Wednesday, December 5, 2012


Ai Weiwei is a Chinese artist who was primarily involved in the design of the bird's nest stadium at the 2008 summer Olympics in Beijing.  Ai, known for his politically controversial artwork, currently has two exhibits at the Hirshhorn Museum that we visited last weekend.  One of the exhibits is the Circle of Animals/Zodiac Heads, which consists of bronze heads of the 12 animals of the Chinese zodiac.  These are situated in the circular courtyard that the doughnut-shaped museum building surrounds.  The sculptures, mounted on 10-foot poles, are modeled on similar sculptures created in the 18th century for the Old Summer Palace in Beijing.  I thought the sculptures were so-so.  Here are, respectively, the Ram, Snake, Dragon, and Pig.

Ai's more significant exhibit at the Hirshhorn is entitled, "According to What?"  It occupies virtually all of the museum's second floor.  The pieces of this exhibit are more socio-politically controversial.  Here is a wider view that shows both a crab and a steel re-bar exhibit.

It should be noted that, while Ai is responsible for the ideas behind his artwork, he employs others to do their actual "fabrication."  Here are close-ups of the crab exhibit (the crabs are actually porcelain) . . .

and steel re-bar exhibit (which I understand was built from steel salvaged from buildings, including schools, that were destroyed in China's 2008 earthquake).

I liked the patterns created by the uneven ends of the pieces of steel.

And then there were antique pots that had been painted . . .

and antique stools that had been stitched together to create an interesting sculpture.

According to the plaque for this piece, the 40 stools had been created originally during the Qing Dynasty between the 1644 and 1911.

Ai had also created a relatively large wooden sculpture in the shape of the country of China.

This piece stood almost six feet high, so I had to hold the camera over my head and hope my aim was good enough to capture the work's "geography."  Note that the separate "stalk" on the right is the island country of Taiwan, which China still claims possession of.

Finally, here is another sculpture whose significance I failed to note but which consisted of mostly wooden pieces packed closely together.  I did like the appearance of the ends of the piece, particularly the metal elements that were interspersed with the wood.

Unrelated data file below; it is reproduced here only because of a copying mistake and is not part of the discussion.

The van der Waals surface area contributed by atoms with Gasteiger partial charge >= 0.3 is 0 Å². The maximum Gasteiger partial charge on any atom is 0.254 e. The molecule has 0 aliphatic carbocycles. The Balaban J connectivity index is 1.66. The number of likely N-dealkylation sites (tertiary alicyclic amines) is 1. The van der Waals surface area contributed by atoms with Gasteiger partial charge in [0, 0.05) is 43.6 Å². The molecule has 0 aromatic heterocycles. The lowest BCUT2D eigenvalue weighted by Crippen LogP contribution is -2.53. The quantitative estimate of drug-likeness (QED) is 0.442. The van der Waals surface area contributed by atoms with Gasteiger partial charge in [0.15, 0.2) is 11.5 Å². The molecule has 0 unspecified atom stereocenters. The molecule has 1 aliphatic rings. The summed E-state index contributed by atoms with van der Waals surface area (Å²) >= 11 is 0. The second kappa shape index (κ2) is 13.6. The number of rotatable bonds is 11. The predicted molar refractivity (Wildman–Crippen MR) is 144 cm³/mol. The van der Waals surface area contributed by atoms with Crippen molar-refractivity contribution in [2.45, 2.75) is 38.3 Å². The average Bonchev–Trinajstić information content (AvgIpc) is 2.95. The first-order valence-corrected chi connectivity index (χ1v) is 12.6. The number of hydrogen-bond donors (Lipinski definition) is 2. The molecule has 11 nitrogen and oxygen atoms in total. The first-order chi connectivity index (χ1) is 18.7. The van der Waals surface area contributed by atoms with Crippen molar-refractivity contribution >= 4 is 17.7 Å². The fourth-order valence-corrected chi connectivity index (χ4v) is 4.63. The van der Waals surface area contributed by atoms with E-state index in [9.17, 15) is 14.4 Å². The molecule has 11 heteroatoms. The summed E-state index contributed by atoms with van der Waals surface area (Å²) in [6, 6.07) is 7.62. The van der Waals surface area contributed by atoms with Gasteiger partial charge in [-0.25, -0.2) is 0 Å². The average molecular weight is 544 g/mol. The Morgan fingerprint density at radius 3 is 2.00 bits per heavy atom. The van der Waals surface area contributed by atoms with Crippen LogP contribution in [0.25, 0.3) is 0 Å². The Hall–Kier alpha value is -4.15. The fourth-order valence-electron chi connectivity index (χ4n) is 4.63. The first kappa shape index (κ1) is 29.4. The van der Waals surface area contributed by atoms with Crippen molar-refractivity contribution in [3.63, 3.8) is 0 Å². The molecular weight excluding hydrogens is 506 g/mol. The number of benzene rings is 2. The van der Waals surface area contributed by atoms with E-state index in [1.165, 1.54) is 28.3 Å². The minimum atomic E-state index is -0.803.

For Ai this had political significance.  For me it was just a matter of pleasing abstract design.

Taken with my Nikon D7000 with Nikkor 24-120mm f/4 lens.


  1. Hi John, I've been gone for a while and haven't seen your posts.
    You've been busy. Washington DC must have been fun. I like the Ai Weiwei exhibit and the wooden stools and cord wood sculpture the best. Those had a warm, touchable feel…I like that element. Your photos are great.

  2. Photos are so good. Love the ones of Washing DC.

  3. Hey john, is it right that u are copyrighting photo you have takeing from ai weiwei? i want to use your photo on a school procjet where we are talking about copyrights and i dont think u can take ai weiwei work and copyright it under yours.

    1. I'm not an expert on copyrighting by any means. But my intent was to copyright my photographic image, not Ai Weiwei's work. It seems to me that copyrighting a photo of, say, architecture should be OK since you are only trying to protect your rights to use of the image that you have taken. The idea here is that my image is different from one that someone else may have taken; it has certain unique aspects, just like a painting of the same scene would have. Many times museums will restrict what pieces of art may be photographed. There were no such restrictions on this exhibit that I can recall (although it was a year ago).